PDF YouTube Binaries Download


ICRA2014_Forster

C. Forster, M. Pizzoli, D. Scaramuzza

SVO: Fast Semi-Direct Monocular Visual Odometry

IEEE International Conference on Robotics and Automation (ICRA), Hong Kong, 2014.

PDF YouTube Software SVO 2.0 Binaries Download


ICRA2014_Pizzoli

M. Pizzoli, C. Forster, D. Scaramuzza

REMODE: Probabilistic, Monocular Dense Reconstruction in Real Time

IEEE International Conference on Robotics and Automation (ICRA), Hong Kong, 2014.

PDF YouTube


1-point RANSAC

Given a car equipped with an omnidirectional camera, the motion of the vehicle can be purely recovered from salient features tracked over time. We propose the 1-Point RANSAC algorithm which runs at 800 Hz on a normal laptop. To our knowledge, this is the most efficient visual odometry algorithm.



This video shows the estimation of the vehicle motion from image features. The video demonstrate the approach described in our paper which uses 1-point RANSAC algorithm to remove the outliers. Except for the features extraction process, the outlier removal and the motion estimation steps take less than 1 ms on a normal laptop computer.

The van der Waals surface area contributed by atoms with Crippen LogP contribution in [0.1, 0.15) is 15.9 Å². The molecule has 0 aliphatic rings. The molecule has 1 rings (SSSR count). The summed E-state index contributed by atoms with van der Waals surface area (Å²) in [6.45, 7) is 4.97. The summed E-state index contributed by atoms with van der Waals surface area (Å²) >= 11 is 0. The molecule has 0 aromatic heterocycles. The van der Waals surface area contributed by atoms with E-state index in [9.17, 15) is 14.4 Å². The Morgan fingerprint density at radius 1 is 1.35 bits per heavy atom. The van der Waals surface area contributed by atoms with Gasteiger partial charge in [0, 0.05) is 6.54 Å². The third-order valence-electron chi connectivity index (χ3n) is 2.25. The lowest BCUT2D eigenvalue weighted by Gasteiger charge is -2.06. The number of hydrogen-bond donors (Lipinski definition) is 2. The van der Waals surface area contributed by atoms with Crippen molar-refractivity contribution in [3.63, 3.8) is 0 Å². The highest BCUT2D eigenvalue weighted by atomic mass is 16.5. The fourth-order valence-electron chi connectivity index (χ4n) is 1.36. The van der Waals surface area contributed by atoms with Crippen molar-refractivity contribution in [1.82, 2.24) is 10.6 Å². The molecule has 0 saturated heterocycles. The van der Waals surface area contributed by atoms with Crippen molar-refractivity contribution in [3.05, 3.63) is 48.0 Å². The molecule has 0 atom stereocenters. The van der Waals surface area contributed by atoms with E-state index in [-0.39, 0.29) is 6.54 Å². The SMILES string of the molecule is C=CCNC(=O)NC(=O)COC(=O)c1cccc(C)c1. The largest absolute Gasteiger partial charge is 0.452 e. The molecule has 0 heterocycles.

References

D. Scaramuzza and F. Fraundorfer. Visual Odometry: Part I - The First 30 Years and Fundamentals. IEEE Robotics and Automation Magazine, Volume 18, issue 4, 2011. [ PDF ]
F. Fraundorfer and D. Scaramuzza. Visual odometry: Part II - Matching, robustness, optimization, and applications. IEEE Robotics and Automation Magazine, Volume 19, issue 2, 2012. [ PDF ]
D. Scaramuzza. 1-Point-RANSAC Structure from Motion for Vehicle-Mounted Cameras by Exploiting Non-holonomic Constraints. International Journal of Computer Vision, Volume 95, Issue 1, 2011. [ PDF ]
D. Scaramuzza. Performance Evaluation of 1-Point-RANSAC Visual Odometry. Journal of Field Robotics, Volume 28, issue 5, 2011. PDF ]
D. Scaramuzza, A. Censi, K. Daniilidis. Exploiting Motion Priors in Visual Odometry for Vehicle-Mounted Cameras with Non-holonomic Constraints. IEEE/RSJ International Conference on Intelligent Robots and Systems (IROS 2011), San Francisco, September, 2011. [ PDF ]